Homeopathy relies on two false ideas: the "law of similars" aka "like cures like," meaning a substance that causes a specific symptom in a healthy person can treat conditions and diseases in an ill person with that same symptom; and the "law of infinitesimals," which states that diluting a supposedly curative substance renders it more potent at treating medical conditions. As such, homeopathic products often start with bizarre, sometimes toxic substances that end up being diluted into oblivion in ritualistic procedures. The result is simply water or inactive filler ingredients. Homeopaths have acknowledged this and sometimes counter that water molecules have a "memory" of substances (they don't).
A homeopathic product lurking on a CVS shelf alongside real medicines. (credit: CFI)
Sound absurd? It is. And yet, homeopathic products are not only available in major drug stores and retailers around the country, they're often sold on the same shelves, side by side with evidence-based medicines that have gone through rigorous FDA safety and efficacy evaluations.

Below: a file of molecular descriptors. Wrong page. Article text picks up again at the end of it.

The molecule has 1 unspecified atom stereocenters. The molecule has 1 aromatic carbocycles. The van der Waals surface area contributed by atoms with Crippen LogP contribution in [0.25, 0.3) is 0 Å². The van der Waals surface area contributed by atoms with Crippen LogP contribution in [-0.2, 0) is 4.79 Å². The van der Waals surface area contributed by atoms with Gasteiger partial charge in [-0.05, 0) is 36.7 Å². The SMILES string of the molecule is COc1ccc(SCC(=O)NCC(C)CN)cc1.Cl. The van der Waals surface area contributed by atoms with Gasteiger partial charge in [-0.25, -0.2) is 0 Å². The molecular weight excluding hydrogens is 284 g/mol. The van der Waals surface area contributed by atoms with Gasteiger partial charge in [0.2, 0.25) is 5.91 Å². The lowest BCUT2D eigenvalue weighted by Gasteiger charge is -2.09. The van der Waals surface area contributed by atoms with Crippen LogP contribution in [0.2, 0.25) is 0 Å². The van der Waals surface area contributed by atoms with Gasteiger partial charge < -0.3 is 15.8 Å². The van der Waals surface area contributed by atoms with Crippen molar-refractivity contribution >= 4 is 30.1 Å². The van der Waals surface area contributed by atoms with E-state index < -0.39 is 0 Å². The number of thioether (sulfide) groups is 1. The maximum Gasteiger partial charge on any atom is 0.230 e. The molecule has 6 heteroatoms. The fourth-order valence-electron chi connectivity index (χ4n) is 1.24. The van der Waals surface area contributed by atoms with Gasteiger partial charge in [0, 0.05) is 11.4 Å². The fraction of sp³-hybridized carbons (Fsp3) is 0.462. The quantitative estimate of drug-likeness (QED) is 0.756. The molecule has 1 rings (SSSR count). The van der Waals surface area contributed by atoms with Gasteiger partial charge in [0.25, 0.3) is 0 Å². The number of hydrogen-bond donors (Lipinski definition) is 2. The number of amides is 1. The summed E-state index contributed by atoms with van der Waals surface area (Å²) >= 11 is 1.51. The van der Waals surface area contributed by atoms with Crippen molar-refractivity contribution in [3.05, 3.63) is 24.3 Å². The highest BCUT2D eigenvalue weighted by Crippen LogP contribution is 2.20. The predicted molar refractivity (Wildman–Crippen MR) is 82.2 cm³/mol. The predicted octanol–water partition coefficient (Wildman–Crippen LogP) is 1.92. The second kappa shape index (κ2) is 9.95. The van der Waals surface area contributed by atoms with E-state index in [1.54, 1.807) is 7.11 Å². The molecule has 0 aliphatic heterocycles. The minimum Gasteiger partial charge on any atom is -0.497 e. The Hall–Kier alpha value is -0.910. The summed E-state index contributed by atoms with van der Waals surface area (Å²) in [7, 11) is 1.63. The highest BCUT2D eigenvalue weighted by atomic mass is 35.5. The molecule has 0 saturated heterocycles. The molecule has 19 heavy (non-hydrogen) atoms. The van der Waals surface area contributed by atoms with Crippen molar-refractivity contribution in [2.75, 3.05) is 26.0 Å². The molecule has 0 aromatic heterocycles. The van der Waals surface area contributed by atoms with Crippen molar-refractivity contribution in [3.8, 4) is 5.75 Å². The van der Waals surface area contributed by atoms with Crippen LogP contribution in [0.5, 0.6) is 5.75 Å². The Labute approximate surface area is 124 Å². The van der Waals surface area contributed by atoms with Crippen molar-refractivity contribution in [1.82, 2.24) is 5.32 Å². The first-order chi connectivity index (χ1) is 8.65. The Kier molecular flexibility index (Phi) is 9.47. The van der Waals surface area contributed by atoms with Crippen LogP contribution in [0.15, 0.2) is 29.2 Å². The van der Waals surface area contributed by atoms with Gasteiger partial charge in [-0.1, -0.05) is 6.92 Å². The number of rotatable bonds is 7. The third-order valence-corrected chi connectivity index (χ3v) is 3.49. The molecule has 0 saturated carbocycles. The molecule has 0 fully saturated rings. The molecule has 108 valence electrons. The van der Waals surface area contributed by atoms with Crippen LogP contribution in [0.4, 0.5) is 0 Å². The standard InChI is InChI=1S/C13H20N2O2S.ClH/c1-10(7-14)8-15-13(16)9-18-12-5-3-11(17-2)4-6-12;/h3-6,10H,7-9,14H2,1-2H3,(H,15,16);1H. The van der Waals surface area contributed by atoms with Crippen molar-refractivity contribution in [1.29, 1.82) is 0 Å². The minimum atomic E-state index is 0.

The FDA does have the authority to regulate homeopathic products. But, based on the 1938 Food, Drug, and Cosmetic Act, homeopathic products are generally considered exempt from pre-market FDA safety and efficacy reviews as long as the active ingredient is included in the Homeopathic Pharmacopoeia, a published list of substances approved by homeopaths. As such, homeopathic products enter the market without any FDA review—and sit on shelves with FDA-approved, evidence-based medicines.
"Most people don't know what this stuff is," Nicholas Little, vice president and legal director for the consumer advocacy organization the Center for Inquiry (CFI), said of homeopathic products in an interview with Ars.
Little and CFI are currently engaged in a lengthy legal battle with CVS and Walmart, in which they're suing the retailers to try to get them to at least physically separate homeopathic products from effective, FDA-approved medications and provide clear information to consumers about what homeopathy actually is—which in CFI's words is "snake oil."